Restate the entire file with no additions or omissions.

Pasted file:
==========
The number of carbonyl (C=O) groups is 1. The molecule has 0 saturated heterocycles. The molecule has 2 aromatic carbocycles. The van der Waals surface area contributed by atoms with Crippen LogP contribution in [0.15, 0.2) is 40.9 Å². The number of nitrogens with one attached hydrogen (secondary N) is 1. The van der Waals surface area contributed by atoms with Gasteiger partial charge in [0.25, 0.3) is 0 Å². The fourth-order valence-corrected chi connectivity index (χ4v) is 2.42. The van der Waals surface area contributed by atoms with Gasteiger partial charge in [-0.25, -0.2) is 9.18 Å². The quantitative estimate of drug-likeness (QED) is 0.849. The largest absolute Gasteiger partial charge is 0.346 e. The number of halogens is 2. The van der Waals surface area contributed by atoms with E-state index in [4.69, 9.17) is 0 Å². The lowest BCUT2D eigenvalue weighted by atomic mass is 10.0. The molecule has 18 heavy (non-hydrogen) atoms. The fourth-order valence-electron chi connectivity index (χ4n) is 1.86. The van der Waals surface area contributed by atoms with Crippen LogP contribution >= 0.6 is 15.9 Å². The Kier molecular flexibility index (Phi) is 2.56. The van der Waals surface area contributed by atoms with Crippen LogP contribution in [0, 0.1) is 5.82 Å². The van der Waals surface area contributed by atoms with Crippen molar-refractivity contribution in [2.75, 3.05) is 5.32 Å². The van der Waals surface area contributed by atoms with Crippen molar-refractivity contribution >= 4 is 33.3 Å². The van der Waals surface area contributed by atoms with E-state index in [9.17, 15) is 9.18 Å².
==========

The number of carbonyl (C=O) groups is 1. The molecule has 0 saturated heterocycles. The molecule has 2 aromatic carbocycles. The van der Waals surface area contributed by atoms with Crippen LogP contribution in [0.15, 0.2) is 40.9 Å². The number of nitrogens with one attached hydrogen (secondary N) is 1. The van der Waals surface area contributed by atoms with Gasteiger partial charge in [0.25, 0.3) is 0 Å². The fourth-order valence-corrected chi connectivity index (χ4v) is 2.42. The van der Waals surface area contributed by atoms with Gasteiger partial charge in [-0.25, -0.2) is 9.18 Å². The quantitative estimate of drug-likeness (QED) is 0.849. The largest absolute Gasteiger partial charge is 0.346 e. The number of halogens is 2. The van der Waals surface area contributed by atoms with E-state index in [4.69, 9.17) is 0 Å². The lowest BCUT2D eigenvalue weighted by atomic mass is 10.0. The molecule has 18 heavy (non-hydrogen) atoms. The fourth-order valence-electron chi connectivity index (χ4n) is 1.86. The van der Waals surface area contributed by atoms with Crippen LogP contribution >= 0.6 is 15.9 Å². The Kier molecular flexibility index (Phi) is 2.56. The van der Waals surface area contributed by atoms with Crippen LogP contribution in [0, 0.1) is 5.82 Å². The van der Waals surface area contributed by atoms with Crippen molar-refractivity contribution in [2.75, 3.05) is 5.32 Å². The van der Waals surface area contributed by atoms with Crippen molar-refractivity contribution >= 4 is 33.3 Å². The van der Waals surface area contributed by atoms with E-state index in [9.17, 15) is 9.18 Å².